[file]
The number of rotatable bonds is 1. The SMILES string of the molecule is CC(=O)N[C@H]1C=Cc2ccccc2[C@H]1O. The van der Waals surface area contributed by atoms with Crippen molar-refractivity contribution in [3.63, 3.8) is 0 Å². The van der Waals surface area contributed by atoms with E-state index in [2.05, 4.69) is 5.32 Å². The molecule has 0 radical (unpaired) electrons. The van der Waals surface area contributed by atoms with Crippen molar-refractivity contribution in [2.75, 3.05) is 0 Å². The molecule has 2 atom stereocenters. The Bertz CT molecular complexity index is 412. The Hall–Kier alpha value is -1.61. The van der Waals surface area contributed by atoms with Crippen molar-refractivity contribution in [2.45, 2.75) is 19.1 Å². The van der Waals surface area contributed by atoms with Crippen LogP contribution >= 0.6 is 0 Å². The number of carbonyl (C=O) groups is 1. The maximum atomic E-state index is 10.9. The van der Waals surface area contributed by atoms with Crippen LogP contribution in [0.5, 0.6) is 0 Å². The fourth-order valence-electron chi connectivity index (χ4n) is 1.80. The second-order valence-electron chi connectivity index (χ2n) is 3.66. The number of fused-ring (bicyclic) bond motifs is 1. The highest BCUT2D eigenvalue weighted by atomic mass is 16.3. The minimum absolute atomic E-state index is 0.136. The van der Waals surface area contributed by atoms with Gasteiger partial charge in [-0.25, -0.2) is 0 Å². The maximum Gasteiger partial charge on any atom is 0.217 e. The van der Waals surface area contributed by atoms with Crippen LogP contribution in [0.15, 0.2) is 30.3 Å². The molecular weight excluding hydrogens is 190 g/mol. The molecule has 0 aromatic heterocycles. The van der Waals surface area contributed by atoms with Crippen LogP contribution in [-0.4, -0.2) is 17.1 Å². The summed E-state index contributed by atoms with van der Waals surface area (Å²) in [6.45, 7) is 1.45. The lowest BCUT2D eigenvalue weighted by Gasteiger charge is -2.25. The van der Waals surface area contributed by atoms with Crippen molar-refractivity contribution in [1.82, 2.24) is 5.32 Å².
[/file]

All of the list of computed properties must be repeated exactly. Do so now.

The number of rotatable bonds is 1. The SMILES string of the molecule is CC(=O)N[C@H]1C=Cc2ccccc2[C@H]1O. The van der Waals surface area contributed by atoms with Crippen molar-refractivity contribution in [3.63, 3.8) is 0 Å². The van der Waals surface area contributed by atoms with E-state index in [2.05, 4.69) is 5.32 Å². The molecule has 0 radical (unpaired) electrons. The van der Waals surface area contributed by atoms with Crippen molar-refractivity contribution in [2.75, 3.05) is 0 Å². The molecule has 2 atom stereocenters. The Bertz CT molecular complexity index is 412. The Hall–Kier alpha value is -1.61. The van der Waals surface area contributed by atoms with Crippen molar-refractivity contribution in [2.45, 2.75) is 19.1 Å². The van der Waals surface area contributed by atoms with Crippen LogP contribution >= 0.6 is 0 Å². The number of carbonyl (C=O) groups is 1. The maximum atomic E-state index is 10.9. The van der Waals surface area contributed by atoms with Crippen LogP contribution in [0.5, 0.6) is 0 Å². The fourth-order valence-electron chi connectivity index (χ4n) is 1.80. The second-order valence-electron chi connectivity index (χ2n) is 3.66. The number of fused-ring (bicyclic) bond motifs is 1. The highest BCUT2D eigenvalue weighted by atomic mass is 16.3. The minimum absolute atomic E-state index is 0.136. The van der Waals surface area contributed by atoms with Gasteiger partial charge in [-0.25, -0.2) is 0 Å². The maximum Gasteiger partial charge on any atom is 0.217 e. The van der Waals surface area contributed by atoms with Crippen LogP contribution in [0.15, 0.2) is 30.3 Å². The molecular weight excluding hydrogens is 190 g/mol. The molecule has 0 aromatic heterocycles. The van der Waals surface area contributed by atoms with Crippen LogP contribution in [-0.4, -0.2) is 17.1 Å². The summed E-state index contributed by atoms with van der Waals surface area (Å²) in [6.45, 7) is 1.45. The lowest BCUT2D eigenvalue weighted by Gasteiger charge is -2.25. The van der Waals surface area contributed by atoms with Crippen molar-refractivity contribution in [1.82, 2.24) is 5.32 Å².